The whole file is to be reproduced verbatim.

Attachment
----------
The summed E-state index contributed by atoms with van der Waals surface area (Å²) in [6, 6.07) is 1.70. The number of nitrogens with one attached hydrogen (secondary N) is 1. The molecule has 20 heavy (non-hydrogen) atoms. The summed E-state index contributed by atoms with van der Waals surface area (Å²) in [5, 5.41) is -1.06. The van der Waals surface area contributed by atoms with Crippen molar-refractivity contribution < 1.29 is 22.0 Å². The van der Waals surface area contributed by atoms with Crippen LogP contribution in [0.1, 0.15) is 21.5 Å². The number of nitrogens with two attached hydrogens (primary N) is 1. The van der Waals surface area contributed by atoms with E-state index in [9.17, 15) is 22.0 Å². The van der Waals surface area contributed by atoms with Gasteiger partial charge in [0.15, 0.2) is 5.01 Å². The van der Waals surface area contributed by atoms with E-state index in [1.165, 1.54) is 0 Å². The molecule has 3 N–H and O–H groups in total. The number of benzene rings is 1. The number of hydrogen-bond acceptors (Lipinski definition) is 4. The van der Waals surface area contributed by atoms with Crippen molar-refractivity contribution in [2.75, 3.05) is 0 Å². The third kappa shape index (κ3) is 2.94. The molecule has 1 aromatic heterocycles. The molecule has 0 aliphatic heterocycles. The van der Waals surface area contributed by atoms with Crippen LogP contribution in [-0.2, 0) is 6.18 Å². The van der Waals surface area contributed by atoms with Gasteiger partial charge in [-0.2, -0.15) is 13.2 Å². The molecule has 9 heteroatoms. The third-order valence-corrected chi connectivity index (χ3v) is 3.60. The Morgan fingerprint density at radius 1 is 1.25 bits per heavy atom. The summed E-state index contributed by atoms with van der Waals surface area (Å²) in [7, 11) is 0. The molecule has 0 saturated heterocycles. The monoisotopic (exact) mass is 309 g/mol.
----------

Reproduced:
The summed E-state index contributed by atoms with van der Waals surface area (Å²) in [6, 6.07) is 1.70. The number of nitrogens with one attached hydrogen (secondary N) is 1. The molecule has 20 heavy (non-hydrogen) atoms. The summed E-state index contributed by atoms with van der Waals surface area (Å²) in [5, 5.41) is -1.06. The van der Waals surface area contributed by atoms with Crippen molar-refractivity contribution < 1.29 is 22.0 Å². The van der Waals surface area contributed by atoms with Crippen LogP contribution in [0.1, 0.15) is 21.5 Å². The number of nitrogens with two attached hydrogens (primary N) is 1. The van der Waals surface area contributed by atoms with E-state index in [9.17, 15) is 22.0 Å². The van der Waals surface area contributed by atoms with Gasteiger partial charge in [0.15, 0.2) is 5.01 Å². The van der Waals surface area contributed by atoms with E-state index in [1.165, 1.54) is 0 Å². The molecule has 3 N–H and O–H groups in total. The number of benzene rings is 1. The number of hydrogen-bond acceptors (Lipinski definition) is 4. The van der Waals surface area contributed by atoms with Crippen molar-refractivity contribution in [2.75, 3.05) is 0 Å². The third kappa shape index (κ3) is 2.94. The molecule has 1 aromatic heterocycles. The molecule has 0 aliphatic heterocycles. The van der Waals surface area contributed by atoms with Crippen LogP contribution in [-0.2, 0) is 6.18 Å². The van der Waals surface area contributed by atoms with Gasteiger partial charge in [-0.2, -0.15) is 13.2 Å². The molecule has 9 heteroatoms. The third-order valence-corrected chi connectivity index (χ3v) is 3.60. The Morgan fingerprint density at radius 1 is 1.25 bits per heavy atom. The summed E-state index contributed by atoms with van der Waals surface area (Å²) in [7, 11) is 0. The molecule has 0 saturated heterocycles. The monoisotopic (exact) mass is 309 g/mol.